Copper Alloy Female Mask

Illustration

Osama Shukir Muhammed Amin
by
published on 20 February 2018

This is a copper alloy mask which was part of a woman's statue. The eye sockets were inlaid. The chin is long and sharp. The forehead continues upward as a central tang (now broken off). There are two holes at the sides of the upper part of the head, which might well have been used to attach horns or a headdress. The overall shape of the face resembles that of a Sherden Warrior. From the Middle East, precise provenance of excavation is unknown. Late Bronze Age II to Iron Age I, 1400- 1150 BCE. (The British Museum, London).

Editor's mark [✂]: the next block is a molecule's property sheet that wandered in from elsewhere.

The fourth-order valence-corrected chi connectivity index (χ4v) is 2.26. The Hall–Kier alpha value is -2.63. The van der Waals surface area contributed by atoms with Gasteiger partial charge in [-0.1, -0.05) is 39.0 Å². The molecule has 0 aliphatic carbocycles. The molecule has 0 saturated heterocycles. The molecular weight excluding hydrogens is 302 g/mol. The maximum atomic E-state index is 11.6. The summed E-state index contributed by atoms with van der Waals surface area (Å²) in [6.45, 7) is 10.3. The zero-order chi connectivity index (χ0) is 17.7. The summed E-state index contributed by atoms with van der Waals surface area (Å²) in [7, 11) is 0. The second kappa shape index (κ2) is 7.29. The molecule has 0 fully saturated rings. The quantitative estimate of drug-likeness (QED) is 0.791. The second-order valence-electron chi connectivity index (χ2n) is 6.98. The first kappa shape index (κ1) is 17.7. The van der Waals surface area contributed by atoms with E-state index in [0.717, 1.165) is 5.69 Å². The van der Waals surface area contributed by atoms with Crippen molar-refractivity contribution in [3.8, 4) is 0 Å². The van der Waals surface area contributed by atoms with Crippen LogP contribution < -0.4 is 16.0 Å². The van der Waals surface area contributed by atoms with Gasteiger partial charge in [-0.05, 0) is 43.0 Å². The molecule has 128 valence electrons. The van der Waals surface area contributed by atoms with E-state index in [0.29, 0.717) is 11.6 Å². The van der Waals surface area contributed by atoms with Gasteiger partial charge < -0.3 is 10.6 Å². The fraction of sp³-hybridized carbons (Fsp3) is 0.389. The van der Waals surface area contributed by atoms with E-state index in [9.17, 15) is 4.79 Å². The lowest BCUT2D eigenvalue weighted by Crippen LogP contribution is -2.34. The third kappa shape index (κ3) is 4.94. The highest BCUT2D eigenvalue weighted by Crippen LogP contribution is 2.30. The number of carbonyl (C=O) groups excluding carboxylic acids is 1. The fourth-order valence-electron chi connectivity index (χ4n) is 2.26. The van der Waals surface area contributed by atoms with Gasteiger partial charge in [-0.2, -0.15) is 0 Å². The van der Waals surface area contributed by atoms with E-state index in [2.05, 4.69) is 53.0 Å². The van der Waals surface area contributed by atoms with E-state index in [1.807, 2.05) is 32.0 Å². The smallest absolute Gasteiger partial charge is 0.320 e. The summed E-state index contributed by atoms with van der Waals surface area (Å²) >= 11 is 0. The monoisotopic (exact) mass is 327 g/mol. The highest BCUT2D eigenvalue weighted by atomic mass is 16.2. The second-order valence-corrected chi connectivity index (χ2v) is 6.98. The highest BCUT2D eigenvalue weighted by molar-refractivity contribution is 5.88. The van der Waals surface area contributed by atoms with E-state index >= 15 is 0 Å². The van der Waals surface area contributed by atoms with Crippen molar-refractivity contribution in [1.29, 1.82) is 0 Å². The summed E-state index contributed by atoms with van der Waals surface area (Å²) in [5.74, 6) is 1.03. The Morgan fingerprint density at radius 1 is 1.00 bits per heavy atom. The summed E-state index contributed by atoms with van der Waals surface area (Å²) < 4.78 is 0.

About the Author

Osama Shukir Muhammed Amin
Associate Professor of Neurology and lover of the Cradle of Civilization, Mesopotamia. I'm very interested in Mesopotamian history and always try to take photos of archaeological sites and artifacts in museums, both in Iraq and around the world.

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